Although it began a series of increasingly good summer blockbuster over the course of two decades, 1996’s relaunch of the television series of the same name as a theatrical film (which introduced the world to Tom Cruise‘s most successful ongoing character in IMF Agent Ethan Hunt) is problematic at best. Poorly plotted, including a huge fuck you to fans of the original series by turning the television show’s central hero (Peter Graves) into a greedy villain (Jon Voight) selling CIA secrets to the highest bidder, the film hasn’t aged well. Turning Jim Phelps into a villain would be like rebooting Superman into a coldblooded killer. What kind of an asshole would do that?
Opening with the death of an IMF team (Kristin Scott Thomas, Ingeborga Dapkunaite, Emilio Estevez) and Ethan on the run from his former bosses who believe he is responsible, the film climaxes early on with a break-in at CIA Headquarters in Langley, Virginia. It’s this sequence, and really only this sequence, that’s worth noting from the otherwise forgettable tale.
What makes my enjoyment of Mission: Impossible – Rogue Nation all the more surprising is I’m not the biggest fan of the plot-framing device McQuarrie chooses to recycle in planting our heroes on the outside of their agency working essentially as rogue agents to save the day for those not smart enough to listen to them (here played by Alec Baldwin). The series tried it once, with Brian De Palma‘s bastardization of the original series, with mixed results. The plot is so common the Bond franchise has used it multiple times (License to Kill, Quantum of Solace, Diamonds Are Forever to name three – none of which would be considered among the series’ best).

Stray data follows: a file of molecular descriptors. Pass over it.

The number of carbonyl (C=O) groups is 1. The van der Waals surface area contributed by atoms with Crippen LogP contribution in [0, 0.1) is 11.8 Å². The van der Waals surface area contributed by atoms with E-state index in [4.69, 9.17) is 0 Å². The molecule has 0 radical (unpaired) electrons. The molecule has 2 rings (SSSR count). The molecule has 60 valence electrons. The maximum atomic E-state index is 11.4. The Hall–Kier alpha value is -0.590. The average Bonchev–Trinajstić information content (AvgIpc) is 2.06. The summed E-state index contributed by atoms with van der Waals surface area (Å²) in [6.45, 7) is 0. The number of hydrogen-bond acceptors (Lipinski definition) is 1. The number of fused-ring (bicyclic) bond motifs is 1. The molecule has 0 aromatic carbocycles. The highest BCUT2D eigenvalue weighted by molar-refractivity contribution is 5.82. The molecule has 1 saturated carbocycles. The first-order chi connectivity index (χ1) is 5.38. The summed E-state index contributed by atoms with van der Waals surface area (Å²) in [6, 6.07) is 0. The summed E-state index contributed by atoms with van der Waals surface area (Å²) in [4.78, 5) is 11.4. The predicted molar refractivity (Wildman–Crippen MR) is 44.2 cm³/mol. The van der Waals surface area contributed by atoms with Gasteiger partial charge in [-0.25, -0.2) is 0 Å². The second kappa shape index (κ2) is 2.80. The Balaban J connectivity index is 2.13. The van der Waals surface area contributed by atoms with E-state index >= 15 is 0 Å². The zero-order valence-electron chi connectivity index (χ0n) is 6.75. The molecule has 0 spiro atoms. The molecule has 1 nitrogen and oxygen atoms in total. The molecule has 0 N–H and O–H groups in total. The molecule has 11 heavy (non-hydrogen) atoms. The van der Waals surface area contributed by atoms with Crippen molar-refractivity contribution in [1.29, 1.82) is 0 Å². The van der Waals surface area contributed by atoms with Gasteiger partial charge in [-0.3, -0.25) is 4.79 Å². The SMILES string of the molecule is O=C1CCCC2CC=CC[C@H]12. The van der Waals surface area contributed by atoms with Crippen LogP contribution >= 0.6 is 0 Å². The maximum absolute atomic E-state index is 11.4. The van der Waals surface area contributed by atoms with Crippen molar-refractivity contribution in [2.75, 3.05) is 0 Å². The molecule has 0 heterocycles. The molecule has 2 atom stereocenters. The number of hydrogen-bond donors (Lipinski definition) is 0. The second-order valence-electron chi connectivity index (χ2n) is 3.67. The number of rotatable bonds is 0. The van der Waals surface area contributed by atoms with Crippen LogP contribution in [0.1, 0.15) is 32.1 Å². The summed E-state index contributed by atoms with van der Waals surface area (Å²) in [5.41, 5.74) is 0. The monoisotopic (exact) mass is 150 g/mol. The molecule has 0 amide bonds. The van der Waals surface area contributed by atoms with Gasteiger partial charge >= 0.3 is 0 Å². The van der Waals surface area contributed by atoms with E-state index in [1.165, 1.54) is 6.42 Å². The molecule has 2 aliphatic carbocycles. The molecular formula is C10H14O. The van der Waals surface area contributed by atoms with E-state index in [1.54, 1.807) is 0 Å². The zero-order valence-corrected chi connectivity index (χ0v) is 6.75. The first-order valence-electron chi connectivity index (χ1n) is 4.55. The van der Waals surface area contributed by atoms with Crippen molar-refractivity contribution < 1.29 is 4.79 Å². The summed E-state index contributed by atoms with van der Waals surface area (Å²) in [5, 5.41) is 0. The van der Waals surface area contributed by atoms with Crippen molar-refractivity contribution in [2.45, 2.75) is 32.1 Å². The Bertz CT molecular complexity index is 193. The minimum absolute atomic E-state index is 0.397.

After an attempt to retrieve information in the Kremlin ends in disaster with the team blamed for a terrorist bombing the IMF is disbanded leaving only these four agents, and whatever they have with them, to stop the real terrorists and prove their innocence.The mission will take the team from Russia to the United Arab Emirates to India. For more on the film check out my original review of Mission: Impossible – Ghost Protocol.
The movie works as well on Blu-ray as it did in theaters. The story and stunts hold up quite well and even knowing the small twist of Ethan’s wife (Michelle Monaghan) won’t spoil anything for you a second time around.
Mission: Impossible – Ghost Protocol begins with a jailbreak and ends with a chase through the streets of Mumbai. In between we get a chase through a sandstorm, an attempt to climb he largest building the world, the looming threat of nuclear war, gadgets and gizmos, a prison escape, and a hell of a lot of fun. The latest entry into the Mission: Impossible franchise is not only great summer popcorn movie fare (in December, no less!), it has the feel of the original television show as well.
Our story begins when Ethan Hunt (Tom Cruise) is broken out of Russian prison by the IMF and given a new team (Paula Patton, Simon Pegg). Together, if they chose to accept it, they are assigned to break into the Kremlin to find information about a Russian terrorist known only as Cobalt (Michael Nyqvist) who plans to start a nuclear war between the United States and Russia.
I wasn’t a fan of the first film, but enjoyed Mission: Impossible II for its style and big stunts (and the delectable Thandie Newton), but this film finally is what I’ve been waiting for from the franchise. Big elaborate stunts, a comprehensible plot, a bad-ass villain, and a team of IMF agents working together doing their jobs (and not all killed off in the first ten minutes) this is the Mission: Impossible I’ve been waiting for.
Ethan Hunt (Tom Cruise) has given up active assignments for the IMF and now trains recruits and spends time with his fiance Julia (Michelle Monaghan) who doesn’t know what he really does for a living. Hunt is finally happy and at peace until a friend from the IMF (Billy Crudup) contacts him and tells him his star pupil (Keri Russell) has been taken hostage. Hunt returns to the field with his team (Ving Rhames, Jonathan Rhys Meyers, and Maggie Q) for a rescue mission.
We’ll have reviews for Mission: Impossible III for you Friday, but before we get to where we’re going it’s always a good idea to look back where we’ve been. So let’s look back at the first two chapters of the series, shall we? Indeed we shall…